Next, as illustrated by FIG. 6C, a stamper (not shown) bearing a discrete track recording pattern, may be used to impress embossable layer 615 to form recessed zones (622, 624, 626) and raised zones (621, 623). If embossable layer 615 is thick relative to the depth of the stamper's pattern, the imprint formed by the stamper is not likely to register into NiP layer 610. Next, as illustrated by FIG. 6D, embossable layer 615 is etched into NiP layer 610. In one embodiment, plasma etching may be used to remove recessed zones (622, 624, 626) of embossable layer 615. Alternatively, other etching methods may be used to remove embossable layer 615 material in at least the recessed zones, for example, using chemical etching, electron beam (e-beam) etching, ion-beam etching (passive or reactive) sputter etching, and plasma etching with reactive gases. For certain types of etching (e.g., chemical), embossable layer material may be removed from both the raised zones (621, 623) and recessed zones (622, 624, 626) at approximately a similar rate. Chemical etching will remove the embossable layer 615 in both the recessed zones (622, 624, 626) and raised zones (621, 623) until NiP layer 610 is exposed in the recessed zones (622, 624, 626), as illustrated by FIG. 6D. Then, as illustrated by FIG. 6E, the remaining segments of embossable layer 615 may be removed, for example, by chemical etching so that only NiP layer 610 remains.

From this point, two alternative methods may be used to form a soft magnetic underlayer 620 above NiP layer 610. As illustrated by FIG. 6F, NiP layer 610 may be plated or deposited with a soft magnetic underlayer material that covers raised zones (621, 623) and fills recessed zones (622, 624, 626). Soft magnetic underlayer material may be, in one embodiment, iron-cobalt-nickel (FeCoNi). Then, as illustrated by FIG. 6G, soft magnetic underlayer 620 may be planarized and polished to form a smooth disk layer. Alternatively, as illustrated by FIG. 6H, recessed zones (622, 624, 626) may be filled with a soft magnetic underlayer material to a level substantially even with raised zones (621, 623). The soft magnetic underlayer material may also be planarized and polished to provide a smooth, even surface from zone to zone. Then, as illustrated by FIG. 6I, additional soft magnetic underlayer material may be deposited on raised zones (621, 623) and the filled recessed zones (622, 624, 626) to form soft magnetic underlayer 620. Soft magnetic underlayer 620 may subsequently be planarized and polished again. In one embodiment, the soft magnetic underlayer 620 formed in FIGS. 6G and 6I may be textured. Texturing of the soft magnetic underlayer 620 may be achieved with any of the texturing techniques discussed above. In an alternative embodiment, disk substrate 605 may not have NiP layer 610 disposed above it (e.g., if disk substrate is made of glass). As such, a discrete track recording pattern may be formed on the disk substrate 605 (not shown) using the same method described above with respect to FIGS. 6A-6I.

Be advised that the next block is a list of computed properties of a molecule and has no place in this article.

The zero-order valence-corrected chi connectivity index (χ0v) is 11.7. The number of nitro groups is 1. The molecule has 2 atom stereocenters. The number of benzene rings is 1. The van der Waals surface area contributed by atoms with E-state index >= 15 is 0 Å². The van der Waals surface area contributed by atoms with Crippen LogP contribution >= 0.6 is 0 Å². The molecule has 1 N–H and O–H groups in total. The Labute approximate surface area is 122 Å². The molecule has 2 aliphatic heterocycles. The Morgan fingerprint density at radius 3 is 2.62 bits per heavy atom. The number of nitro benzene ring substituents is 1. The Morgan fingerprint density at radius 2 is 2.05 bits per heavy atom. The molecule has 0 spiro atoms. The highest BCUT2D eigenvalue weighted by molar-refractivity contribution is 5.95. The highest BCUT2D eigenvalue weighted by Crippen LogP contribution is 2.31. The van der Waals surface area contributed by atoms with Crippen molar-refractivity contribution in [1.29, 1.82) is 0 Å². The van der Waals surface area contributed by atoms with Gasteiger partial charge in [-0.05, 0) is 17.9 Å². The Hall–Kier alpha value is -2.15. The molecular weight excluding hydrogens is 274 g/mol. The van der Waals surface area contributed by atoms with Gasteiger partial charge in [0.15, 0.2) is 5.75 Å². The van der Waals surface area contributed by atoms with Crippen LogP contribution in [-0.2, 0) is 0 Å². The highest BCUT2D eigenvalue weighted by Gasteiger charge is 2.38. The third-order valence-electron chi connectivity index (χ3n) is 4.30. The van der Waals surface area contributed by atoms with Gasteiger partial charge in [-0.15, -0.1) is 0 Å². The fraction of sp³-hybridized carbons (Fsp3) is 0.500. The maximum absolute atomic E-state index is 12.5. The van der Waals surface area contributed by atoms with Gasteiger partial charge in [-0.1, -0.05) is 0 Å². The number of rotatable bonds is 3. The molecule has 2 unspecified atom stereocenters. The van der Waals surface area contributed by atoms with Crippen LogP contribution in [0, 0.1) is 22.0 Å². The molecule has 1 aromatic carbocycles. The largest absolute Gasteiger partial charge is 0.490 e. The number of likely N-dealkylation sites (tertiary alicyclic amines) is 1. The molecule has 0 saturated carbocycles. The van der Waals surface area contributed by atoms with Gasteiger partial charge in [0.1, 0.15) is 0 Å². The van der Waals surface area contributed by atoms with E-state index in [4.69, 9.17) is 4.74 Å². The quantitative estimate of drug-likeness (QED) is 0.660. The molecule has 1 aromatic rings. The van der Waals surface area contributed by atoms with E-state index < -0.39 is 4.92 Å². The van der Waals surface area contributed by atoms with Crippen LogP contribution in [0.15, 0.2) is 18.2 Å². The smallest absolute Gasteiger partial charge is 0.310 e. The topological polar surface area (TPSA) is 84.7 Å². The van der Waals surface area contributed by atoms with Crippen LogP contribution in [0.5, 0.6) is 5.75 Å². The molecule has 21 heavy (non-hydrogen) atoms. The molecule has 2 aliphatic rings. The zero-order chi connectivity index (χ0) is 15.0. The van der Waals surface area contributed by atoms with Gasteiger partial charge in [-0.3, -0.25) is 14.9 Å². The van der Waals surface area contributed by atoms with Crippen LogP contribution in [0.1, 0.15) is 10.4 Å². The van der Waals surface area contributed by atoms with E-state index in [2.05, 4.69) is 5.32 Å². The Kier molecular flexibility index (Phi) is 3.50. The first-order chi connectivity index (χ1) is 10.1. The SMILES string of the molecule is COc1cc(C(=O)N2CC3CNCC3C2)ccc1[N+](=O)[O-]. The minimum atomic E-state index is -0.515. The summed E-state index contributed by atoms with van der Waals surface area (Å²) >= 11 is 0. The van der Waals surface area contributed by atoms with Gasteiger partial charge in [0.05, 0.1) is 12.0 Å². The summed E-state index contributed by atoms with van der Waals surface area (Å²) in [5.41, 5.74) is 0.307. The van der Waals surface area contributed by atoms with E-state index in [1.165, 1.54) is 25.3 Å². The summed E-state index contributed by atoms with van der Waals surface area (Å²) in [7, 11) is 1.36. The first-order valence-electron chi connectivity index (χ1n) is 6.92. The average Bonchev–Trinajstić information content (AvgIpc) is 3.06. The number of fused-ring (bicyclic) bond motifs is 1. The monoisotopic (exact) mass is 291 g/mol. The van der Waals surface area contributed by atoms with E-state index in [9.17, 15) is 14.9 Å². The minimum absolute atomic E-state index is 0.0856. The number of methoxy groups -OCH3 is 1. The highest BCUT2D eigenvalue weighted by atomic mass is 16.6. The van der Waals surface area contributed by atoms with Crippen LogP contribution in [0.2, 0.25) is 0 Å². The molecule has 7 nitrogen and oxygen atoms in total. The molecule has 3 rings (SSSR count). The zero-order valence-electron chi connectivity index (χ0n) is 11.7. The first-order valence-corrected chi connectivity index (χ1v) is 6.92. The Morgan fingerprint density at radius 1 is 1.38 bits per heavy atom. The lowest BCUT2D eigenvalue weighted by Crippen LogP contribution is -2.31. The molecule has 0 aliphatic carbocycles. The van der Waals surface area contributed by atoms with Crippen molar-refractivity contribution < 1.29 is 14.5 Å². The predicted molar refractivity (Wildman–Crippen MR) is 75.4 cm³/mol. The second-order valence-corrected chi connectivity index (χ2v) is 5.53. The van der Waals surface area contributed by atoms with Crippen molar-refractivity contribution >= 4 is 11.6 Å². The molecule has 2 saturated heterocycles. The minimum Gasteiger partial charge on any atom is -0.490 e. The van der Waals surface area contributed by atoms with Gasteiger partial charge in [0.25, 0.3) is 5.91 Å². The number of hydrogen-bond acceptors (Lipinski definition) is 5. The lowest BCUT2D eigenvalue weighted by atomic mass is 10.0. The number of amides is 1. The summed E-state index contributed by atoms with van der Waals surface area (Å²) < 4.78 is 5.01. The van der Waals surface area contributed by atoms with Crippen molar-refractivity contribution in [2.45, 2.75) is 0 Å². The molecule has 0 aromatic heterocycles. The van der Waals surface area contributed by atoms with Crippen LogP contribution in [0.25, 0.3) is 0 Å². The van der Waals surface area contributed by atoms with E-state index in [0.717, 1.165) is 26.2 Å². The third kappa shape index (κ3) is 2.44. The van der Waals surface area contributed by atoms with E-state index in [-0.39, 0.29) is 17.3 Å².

FIG. 4 is a cross section illustrating one embodiment of a perpendicular magnetic recording disk 400 having a patterned soft magnetic underlayer 420 disposed above disk substrate 410. In one embodiment, a discrete track pattern is generated on soft magnetic underlayer 420, as discussed above. The patternable soft magnetic underlayer 420 may be composed of FeCoNi. Alternatively, other materials may be used for soft magnetic underlayer 420, for examples, CoFe and FeAlN.

After the patterned soft magnetic underlayer 420 is generated (e.g., by the methods described above with respect to FIG. 2A-2F or 3A-3F), additional layers such as a magnetic layer 430 are formed above soft magnetic underlayer 420 to generate the perpendicular magnetic recording disk. In one embodiment, one or more layers 425 may also be disposed between soft magnetic underlayer 420 and magnetic layer 430 (e.g., an intermediate layer) to facilitate a certain crystallographic growth within the magnetic layer 430. These layers may be of materials to provide reasonably good lattice match to the material used for the magnetic layer 430. Magnetic layers are known in the art; accordingly, a detailed discussion is not provided.